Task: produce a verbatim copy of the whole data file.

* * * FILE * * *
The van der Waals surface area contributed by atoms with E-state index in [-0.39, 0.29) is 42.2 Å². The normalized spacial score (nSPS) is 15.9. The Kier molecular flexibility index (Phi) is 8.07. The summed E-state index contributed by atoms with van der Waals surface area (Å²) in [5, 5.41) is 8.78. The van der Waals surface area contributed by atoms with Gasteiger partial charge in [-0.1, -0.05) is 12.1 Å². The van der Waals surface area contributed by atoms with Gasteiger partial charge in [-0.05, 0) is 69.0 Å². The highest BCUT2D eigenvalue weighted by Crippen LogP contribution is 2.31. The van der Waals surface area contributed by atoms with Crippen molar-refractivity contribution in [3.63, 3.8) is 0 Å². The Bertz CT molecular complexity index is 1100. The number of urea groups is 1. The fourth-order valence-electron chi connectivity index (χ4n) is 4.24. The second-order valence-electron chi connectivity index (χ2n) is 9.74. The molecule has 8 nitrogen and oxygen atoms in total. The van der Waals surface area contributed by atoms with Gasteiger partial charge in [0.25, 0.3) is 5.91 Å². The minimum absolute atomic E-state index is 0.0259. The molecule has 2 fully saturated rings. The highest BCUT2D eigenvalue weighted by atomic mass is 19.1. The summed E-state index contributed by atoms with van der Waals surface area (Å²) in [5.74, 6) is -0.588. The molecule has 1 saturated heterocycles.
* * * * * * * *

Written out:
The van der Waals surface area contributed by atoms with E-state index in [-0.39, 0.29) is 42.2 Å². The normalized spacial score (nSPS) is 15.9. The Kier molecular flexibility index (Phi) is 8.07. The summed E-state index contributed by atoms with van der Waals surface area (Å²) in [5, 5.41) is 8.78. The van der Waals surface area contributed by atoms with Gasteiger partial charge in [-0.1, -0.05) is 12.1 Å². The van der Waals surface area contributed by atoms with Gasteiger partial charge in [-0.05, 0) is 69.0 Å². The highest BCUT2D eigenvalue weighted by Crippen LogP contribution is 2.31. The van der Waals surface area contributed by atoms with Crippen molar-refractivity contribution in [3.63, 3.8) is 0 Å². The Bertz CT molecular complexity index is 1100. The number of urea groups is 1. The fourth-order valence-electron chi connectivity index (χ4n) is 4.24. The second-order valence-electron chi connectivity index (χ2n) is 9.74. The molecule has 8 nitrogen and oxygen atoms in total. The van der Waals surface area contributed by atoms with Gasteiger partial charge in [0.25, 0.3) is 5.91 Å². The minimum absolute atomic E-state index is 0.0259. The molecule has 2 fully saturated rings. The highest BCUT2D eigenvalue weighted by atomic mass is 19.1. The summed E-state index contributed by atoms with van der Waals surface area (Å²) in [5.74, 6) is -0.588. The molecule has 1 saturated heterocycles.